MADERA COUNTY – Sept. 20, 2020 – 250 Marines and Sailors with the 7th Engineer Support Battalion from Camp Pendleton, California are beginning a 2-day field training today to reinforce the recent classroom orientation for new firefighters. The trainers are experienced wildland firefighters from the U.S. Forest Service, Bureau of Land Management, and National Park Service.
278,368 acres have burned with 25% containment and more than 2,900 personnel consisting of 326 engines, 83 water tenders, 16 helicopters, 30 hand crews, 88 dozers and an additional 765 support members.
The 7th Engineer Support Battalion is here to support containment efforts on the Creek Fire and they are eager to assist where needed and are looking forward to providing support.
Firefighters on the west side of the fire are beginning back-burning operations to enforce the containment lines that are completed.
Heavy vehicle traffic is expected from North Fork through Central Camp as well as on the Beasore Road. Please drive cautiously! Beware of standing dead trees and other hazards.
The fire is slowly progressing to the northeast toward rock bluffs and other natural fire barriers. Strategies are in place for the northern flank and the community of Mammoth Lake; the fire edge is still about 10-12 miles from Mammoth Mountain. Additional information is available via the Sierra National Forest Facebook page, or by clicking on the following link: Creek Fire Mammoth Lakes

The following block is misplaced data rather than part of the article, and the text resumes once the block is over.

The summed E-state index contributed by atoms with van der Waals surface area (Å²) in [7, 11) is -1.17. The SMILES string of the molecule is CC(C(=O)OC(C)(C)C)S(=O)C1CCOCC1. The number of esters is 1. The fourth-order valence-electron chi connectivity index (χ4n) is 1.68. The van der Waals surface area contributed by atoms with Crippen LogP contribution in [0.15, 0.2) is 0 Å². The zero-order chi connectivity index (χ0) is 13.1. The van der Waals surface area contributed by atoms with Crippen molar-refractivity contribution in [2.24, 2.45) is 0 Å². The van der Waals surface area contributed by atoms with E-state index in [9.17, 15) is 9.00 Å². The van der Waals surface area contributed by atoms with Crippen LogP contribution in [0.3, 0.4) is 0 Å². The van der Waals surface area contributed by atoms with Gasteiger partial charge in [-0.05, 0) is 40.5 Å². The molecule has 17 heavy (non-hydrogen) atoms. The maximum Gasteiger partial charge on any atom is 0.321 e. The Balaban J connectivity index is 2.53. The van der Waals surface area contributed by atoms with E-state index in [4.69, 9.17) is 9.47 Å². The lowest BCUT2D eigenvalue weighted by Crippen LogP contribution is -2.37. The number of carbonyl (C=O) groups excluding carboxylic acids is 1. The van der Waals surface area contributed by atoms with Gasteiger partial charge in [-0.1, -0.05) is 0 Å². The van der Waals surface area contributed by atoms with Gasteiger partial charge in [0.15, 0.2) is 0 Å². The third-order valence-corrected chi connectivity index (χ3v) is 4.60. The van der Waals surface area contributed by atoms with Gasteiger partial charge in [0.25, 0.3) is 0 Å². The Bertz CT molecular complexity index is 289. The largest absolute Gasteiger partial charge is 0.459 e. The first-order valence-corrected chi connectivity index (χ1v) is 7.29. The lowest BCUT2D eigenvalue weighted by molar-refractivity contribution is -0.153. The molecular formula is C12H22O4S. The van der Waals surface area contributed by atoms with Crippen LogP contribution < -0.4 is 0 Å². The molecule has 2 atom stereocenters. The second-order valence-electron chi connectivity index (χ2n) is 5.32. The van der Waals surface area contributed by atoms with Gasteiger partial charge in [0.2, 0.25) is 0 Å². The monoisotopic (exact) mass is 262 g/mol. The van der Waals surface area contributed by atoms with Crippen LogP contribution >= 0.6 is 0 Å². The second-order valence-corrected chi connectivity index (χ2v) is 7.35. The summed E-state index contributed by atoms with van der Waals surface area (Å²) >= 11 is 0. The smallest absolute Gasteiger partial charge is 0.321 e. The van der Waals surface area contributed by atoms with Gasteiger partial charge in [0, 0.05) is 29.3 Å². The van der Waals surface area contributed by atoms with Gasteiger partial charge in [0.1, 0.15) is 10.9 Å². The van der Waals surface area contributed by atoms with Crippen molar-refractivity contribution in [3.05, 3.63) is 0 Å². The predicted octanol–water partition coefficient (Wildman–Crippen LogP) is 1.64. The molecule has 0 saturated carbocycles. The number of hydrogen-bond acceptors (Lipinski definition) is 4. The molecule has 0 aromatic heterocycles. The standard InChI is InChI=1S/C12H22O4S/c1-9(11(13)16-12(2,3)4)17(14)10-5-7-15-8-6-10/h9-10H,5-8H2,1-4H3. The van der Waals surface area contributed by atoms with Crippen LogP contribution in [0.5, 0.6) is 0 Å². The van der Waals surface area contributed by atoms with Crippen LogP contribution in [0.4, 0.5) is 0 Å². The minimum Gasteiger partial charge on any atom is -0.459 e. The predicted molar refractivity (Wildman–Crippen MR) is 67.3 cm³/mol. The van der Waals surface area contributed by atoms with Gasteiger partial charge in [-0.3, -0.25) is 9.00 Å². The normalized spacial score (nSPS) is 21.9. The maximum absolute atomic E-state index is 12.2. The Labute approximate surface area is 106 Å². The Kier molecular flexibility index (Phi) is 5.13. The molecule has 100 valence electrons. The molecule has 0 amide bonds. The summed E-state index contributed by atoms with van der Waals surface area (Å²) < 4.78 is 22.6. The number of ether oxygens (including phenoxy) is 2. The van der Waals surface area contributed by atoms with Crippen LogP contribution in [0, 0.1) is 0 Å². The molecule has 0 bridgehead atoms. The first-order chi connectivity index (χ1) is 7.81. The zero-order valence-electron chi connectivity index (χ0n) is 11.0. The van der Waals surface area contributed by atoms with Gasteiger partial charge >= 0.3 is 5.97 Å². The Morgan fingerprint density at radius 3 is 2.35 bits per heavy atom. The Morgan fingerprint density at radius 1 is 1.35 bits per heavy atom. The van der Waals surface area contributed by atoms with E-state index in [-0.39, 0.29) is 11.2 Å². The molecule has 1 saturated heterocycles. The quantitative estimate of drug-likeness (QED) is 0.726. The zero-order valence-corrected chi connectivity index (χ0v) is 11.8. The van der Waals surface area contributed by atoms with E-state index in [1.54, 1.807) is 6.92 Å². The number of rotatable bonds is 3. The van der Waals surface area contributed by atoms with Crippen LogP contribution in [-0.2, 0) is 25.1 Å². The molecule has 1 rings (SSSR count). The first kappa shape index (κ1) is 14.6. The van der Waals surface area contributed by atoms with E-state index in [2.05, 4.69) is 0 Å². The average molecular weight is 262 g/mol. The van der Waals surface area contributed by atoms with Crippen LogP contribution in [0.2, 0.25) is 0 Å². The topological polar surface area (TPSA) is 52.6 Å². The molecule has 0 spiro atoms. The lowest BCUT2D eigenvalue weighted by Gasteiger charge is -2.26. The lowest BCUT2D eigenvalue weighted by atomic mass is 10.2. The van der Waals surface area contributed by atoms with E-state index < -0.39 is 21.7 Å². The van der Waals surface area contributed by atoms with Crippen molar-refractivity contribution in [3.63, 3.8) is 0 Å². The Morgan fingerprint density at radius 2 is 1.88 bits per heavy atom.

Heavy smoke is forecast to return to portions of the Creek Fire today. Air operations will be scheduled as conditions permit. Please respect the Temporary Flight Restriction; keep drones away from the fire and firefighting operations. If you fly, we can’t! Don’t be the reason a firefighting air mission has to divert!
FRESNO COUNTY – Fire activity was moderate in the South Zone of the Creek fire last night aided by the improving overnight humidity. Though the fire continued to back and smolder in the heavier fuels, more active fire behavior was observed in the light fuels and more wind prone areas.
A new surface fuel is being established as the overstory in the lightly burned areas are beginning to drop leaves and needles. This will be monitored as it creates the potential for a ground fire to return to areas previously burned.
Clear skies and light winds allowed smoke to settle back into the lower drainages and canyons, which will create a heavier smoke inversion layer. Today, sunny skies will prevail with a gradual warming and drying trend that should allow smoke to lift through the day, but will not completely dissipate.
The fire intensity may increase as the weather continues to dry through the day. Heavier fuels retaining heat for long periods of time may spread to lighter fuels in the afternoon.
Spotting can become an issue today if the smoke inversion layer allows sunshine to preheat fuels. However, limited progression beyond the existing fire perimeter is not expected. If the fire does progress, it is expected to do so to the east of Huntington Lake around China Peak and to the northeast, potentially connecting with the portion of fire moving south around Mount Tom. Growth will slow as fuels become scarcer in higher elevations.
Operational priorities remain focused on full containment of the fire in all zones with heavy
equipment (bulldozers) and manual (handcrew) line construction. Fire suppression units (e.g. fire engines) will focus on tactical
patrol and direct mopup in and near the fire perimeter.